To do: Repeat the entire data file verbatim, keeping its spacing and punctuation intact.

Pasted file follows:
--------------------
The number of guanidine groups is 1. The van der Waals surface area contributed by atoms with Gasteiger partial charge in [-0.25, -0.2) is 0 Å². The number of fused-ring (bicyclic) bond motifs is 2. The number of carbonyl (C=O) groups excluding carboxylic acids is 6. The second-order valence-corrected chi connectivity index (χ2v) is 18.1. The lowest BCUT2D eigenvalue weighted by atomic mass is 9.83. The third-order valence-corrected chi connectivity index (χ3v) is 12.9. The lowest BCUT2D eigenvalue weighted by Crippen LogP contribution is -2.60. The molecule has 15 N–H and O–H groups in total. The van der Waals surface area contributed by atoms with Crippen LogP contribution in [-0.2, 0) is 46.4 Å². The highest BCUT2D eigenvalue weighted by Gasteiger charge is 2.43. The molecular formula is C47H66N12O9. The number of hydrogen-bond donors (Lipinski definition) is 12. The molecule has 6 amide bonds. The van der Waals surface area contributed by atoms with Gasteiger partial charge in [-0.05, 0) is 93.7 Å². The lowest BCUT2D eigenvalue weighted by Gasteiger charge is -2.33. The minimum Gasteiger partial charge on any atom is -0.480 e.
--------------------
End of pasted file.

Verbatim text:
The number of guanidine groups is 1. The van der Waals surface area contributed by atoms with Gasteiger partial charge in [-0.25, -0.2) is 0 Å². The number of fused-ring (bicyclic) bond motifs is 2. The number of carbonyl (C=O) groups excluding carboxylic acids is 6. The second-order valence-corrected chi connectivity index (χ2v) is 18.1. The lowest BCUT2D eigenvalue weighted by atomic mass is 9.83. The third-order valence-corrected chi connectivity index (χ3v) is 12.9. The lowest BCUT2D eigenvalue weighted by Crippen LogP contribution is -2.60. The molecule has 15 N–H and O–H groups in total. The van der Waals surface area contributed by atoms with Crippen LogP contribution in [-0.2, 0) is 46.4 Å². The highest BCUT2D eigenvalue weighted by Gasteiger charge is 2.43. The molecular formula is C47H66N12O9. The number of hydrogen-bond donors (Lipinski definition) is 12. The molecule has 6 amide bonds. The van der Waals surface area contributed by atoms with Gasteiger partial charge in [-0.05, 0) is 93.7 Å². The lowest BCUT2D eigenvalue weighted by Gasteiger charge is -2.33. The minimum Gasteiger partial charge on any atom is -0.480 e.